1911 Encyclopædia Britannica/Becher, Johann Joachim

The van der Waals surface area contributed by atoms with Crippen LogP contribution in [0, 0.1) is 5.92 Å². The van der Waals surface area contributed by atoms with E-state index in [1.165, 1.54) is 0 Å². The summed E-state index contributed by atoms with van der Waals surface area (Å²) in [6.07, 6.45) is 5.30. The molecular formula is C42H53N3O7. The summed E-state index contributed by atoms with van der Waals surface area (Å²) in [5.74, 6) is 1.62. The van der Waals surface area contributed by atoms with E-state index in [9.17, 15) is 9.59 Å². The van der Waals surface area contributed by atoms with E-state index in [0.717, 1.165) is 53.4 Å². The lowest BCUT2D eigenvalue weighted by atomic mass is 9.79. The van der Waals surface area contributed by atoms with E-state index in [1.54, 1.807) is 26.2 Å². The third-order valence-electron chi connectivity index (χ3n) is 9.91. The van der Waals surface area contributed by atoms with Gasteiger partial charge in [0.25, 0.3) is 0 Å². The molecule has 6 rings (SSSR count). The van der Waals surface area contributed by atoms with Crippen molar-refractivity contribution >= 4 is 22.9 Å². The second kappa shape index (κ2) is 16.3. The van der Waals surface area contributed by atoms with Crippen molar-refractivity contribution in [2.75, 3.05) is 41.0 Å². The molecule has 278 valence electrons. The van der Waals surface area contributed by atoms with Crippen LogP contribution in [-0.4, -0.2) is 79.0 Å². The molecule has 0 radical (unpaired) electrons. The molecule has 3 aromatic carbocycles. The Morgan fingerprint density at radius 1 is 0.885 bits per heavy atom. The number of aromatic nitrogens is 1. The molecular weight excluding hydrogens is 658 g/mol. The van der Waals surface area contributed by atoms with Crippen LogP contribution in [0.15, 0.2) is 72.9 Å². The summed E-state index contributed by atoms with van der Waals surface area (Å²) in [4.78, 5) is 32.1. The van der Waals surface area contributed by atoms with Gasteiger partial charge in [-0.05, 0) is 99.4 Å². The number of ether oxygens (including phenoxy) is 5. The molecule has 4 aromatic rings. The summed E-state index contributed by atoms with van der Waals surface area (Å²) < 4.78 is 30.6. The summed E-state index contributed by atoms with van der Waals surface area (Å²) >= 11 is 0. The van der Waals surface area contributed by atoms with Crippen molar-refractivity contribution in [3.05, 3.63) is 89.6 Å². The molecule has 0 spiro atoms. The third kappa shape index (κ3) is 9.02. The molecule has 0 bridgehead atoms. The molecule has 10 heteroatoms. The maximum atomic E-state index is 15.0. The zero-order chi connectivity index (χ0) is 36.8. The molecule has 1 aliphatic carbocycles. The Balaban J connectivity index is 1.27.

BECHER, JOHANN JOACHIM (1635-1682), German chemist, physician, scholar and adventurer, was born at Spires in 1635. His father, a Lutheran minister, died while he was yet a child, leaving a widow and three children. The mother married again; the stepfather spent the tiny patrimony of the children; and at the age of thirteen Becher found himself responsible not only for his own support but also for that of his mother and brothers. He learned and practised several small handicrafts, and devoting his nights to study of the most miscellaneous description earned a pittance by teaching. In 1654, at the age of nineteen, he published an edition of Salzthal’s Tractatus de lapide trismegisto; his Metallurgia followed in 1660; and the next year appeared his Character pro notitia linguarum universali, in which he gives 10,000 words for use as a universal language. In 1663 he published his Oedipum Chemicum and a book on animals, plants and minerals (Thier- Kräuter- und Bergbuch). At the same time he was full of schemes, practical and unpractical. He negotiated with the elector palatine for the establishment of factories at Mannheim; suggested to the elector of Bavaria the creation of German colonies in Guiana and the West Indies; and brought down upon himself the wrath of the Munich merchants by planning a government monopoly of cloth manufacture and of trade. He fled from Munich, but found a ready welcome elsewhere. In 1666 he was appointed teacher of medicine at Mainz and body-physician to the archbishop-elector; and the same year he was made councillor of commerce (Commerzienrat) at Vienna, where he had gained the powerful support of Albrecht, Count Zinzendorf, prime minister and grand chamberlain of the emperor Leopold I. Sent by the emperor on a mission to Holland, he there wrote in ten days his Methodus Didactica, which was followed by the Regeln der Christlichen Bundesgenossenschaft and the Politischer Discurs vom Auf- und Abblühen der Städte. In 1669 he published his Physika subterranea, and the same year was engaged with the count of Hanau in a scheme for settling a large territory between the Orinoco and the Amazon. Meanwhile he had been appointed physician to the elector of Bavaria; but in 1670 he was again in Vienna advising on the establishment of a silk factory and propounding schemes for a great company to trade with the Low Countries and for a canal to unite the Rhine and Danube. He then returned to Bavaria, and his absence bringing him into ill odour at Vienna, he complained of the incompetence of the council of commerce and dedicated a tract on trade (Commercien-Tractat) to the emperor Leopold. His Psychosophia followed, and “An invitation to a psychological community” (Einladung zu einer psychologischen Societät), for the realization of which Duke Gustavus Adolphus of Mecklenburg-Gustrow (d. 1695) offered him in 1674 a site in his duchy. The plan came to nothing, and next year Becher was again busy at Vienna, trying to transmute Danube sand into gold, and writing his Theses chemicae veritatem transmutationis metallorum evincentes. For some reason he incurred the disfavour of Zinzendorf and fled to Holland, where with the aid of the government he continued his experiments. Pursued even there by the resentment of his former patron, he crossed to England, whence he visited the mines of Scotland at the request of Prince Rupert. He afterwards went for the same purpose to Cornwall, where he spent a year. At the beginning of 1680 he presented a paper to the Royal Society, De nova temporis dimetiendi ratione et accurata horologiorum constructione, in which he attempted to deprive Huygens of the honour of applying the pendulum to the measurement of time. The views of Becher on the composition of substances mark little essential advance on those of the two preceding centuries, and the three elements or principles of salt, mercury and sulphur reappear as the vitrifiable, the mercurial and the combustible earths. When a substance was burnt he supposed that the last of these, the terra pinguis, was liberated, and this conception is the basis on which G. E. Stahl founded his doctrine of “phlogiston.” His ideas and experiments on the nature of minerals and other substances are voluminously set forth in his Physica Subterranea (Frankfort, 1669); an edition of this, published at Leipzig in 1703, contains two supplements (Experimentum chymicum novum and Demonstratio Philosophica), proving the truth and possibility of transmuting metals, Experimentum novum ae curiosum de minera arenaria perpetua, the paper on timepieces already mentioned and also Specimen Becherianum, a summary of his doctrines by Stahl, who in the preface acknowledges indebtedness to him in the words Becheriana sunt quae profero. At Falmouth he wrote his Laboratorium portabile and at Truro the Alphabetum minerale. In 1682 he returned to London, where he wrote the Chemischer Glückshafen oder grosse Concordanz und Collection von 1500 Processen and died in October of the same year.